by Mike Masnick
Tue, Mar 23rd 2010 4:54am
Last year, we wrote about a troubling set of lawsuits filed by Craigslist that seemed very dangerous, as it was pushing the boundaries on a series of legal concepts, all of which could come back to haunt Craigslist (and others) at a later date. For example, we noted that there was a "weak" DMCA claim that said that the captchas used by Craigslist to get people to prove they were human were actually "technological protection measures," and circumventing them violated the anti-circumvention provisions of the DMCA. While it's not the same lawsuit (apparently Craigslist had filed even more such lawsuits), Ray Dowd has the details of Craigslist winning a default judgment in a similar lawsuit after the company sued didn't bother to defend itself. This is why the concept of default judgments always concerns me. Now we have a ruling on the books that finds captchas are like DRM, and getting around them even if for perfectly legal purposes (can't read 'em?) may count as violating the DMCA.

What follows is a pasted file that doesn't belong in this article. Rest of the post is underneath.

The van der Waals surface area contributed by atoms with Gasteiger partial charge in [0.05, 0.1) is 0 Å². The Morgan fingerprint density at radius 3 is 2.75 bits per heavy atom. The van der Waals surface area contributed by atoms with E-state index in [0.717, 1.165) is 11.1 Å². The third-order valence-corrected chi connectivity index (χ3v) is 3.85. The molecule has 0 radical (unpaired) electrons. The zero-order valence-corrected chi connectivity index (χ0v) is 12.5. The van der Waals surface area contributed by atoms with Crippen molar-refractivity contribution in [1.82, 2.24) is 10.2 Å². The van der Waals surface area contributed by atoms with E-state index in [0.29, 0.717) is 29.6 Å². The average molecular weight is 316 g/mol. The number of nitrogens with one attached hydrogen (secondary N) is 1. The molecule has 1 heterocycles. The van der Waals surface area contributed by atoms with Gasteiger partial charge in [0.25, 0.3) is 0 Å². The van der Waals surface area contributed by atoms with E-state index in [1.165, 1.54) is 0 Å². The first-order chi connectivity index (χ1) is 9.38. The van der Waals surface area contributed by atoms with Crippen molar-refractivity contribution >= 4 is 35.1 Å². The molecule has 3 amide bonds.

If you liked this post, you may also be interested in...
- Dismantling The Repair Monopoly Created By The DMCA's Anti-Circumvention Rules
- Bandai-Namco Blows Money On DRM Rather Than Fixing Its Terrible PC Port Of Tales Of Symphonia
- Software Company Asks Users For Input On DRM; Goes Ahead And Institutes It Anyway Over Their Objections
- The Unbelievably True Story Of How Craigslist Murdered Over 100 People
- Appeals Court Issues Fantastic 1st Amendment Ruling Against Censorious Sheriff Thomas Dart In His Crusade Against The Internet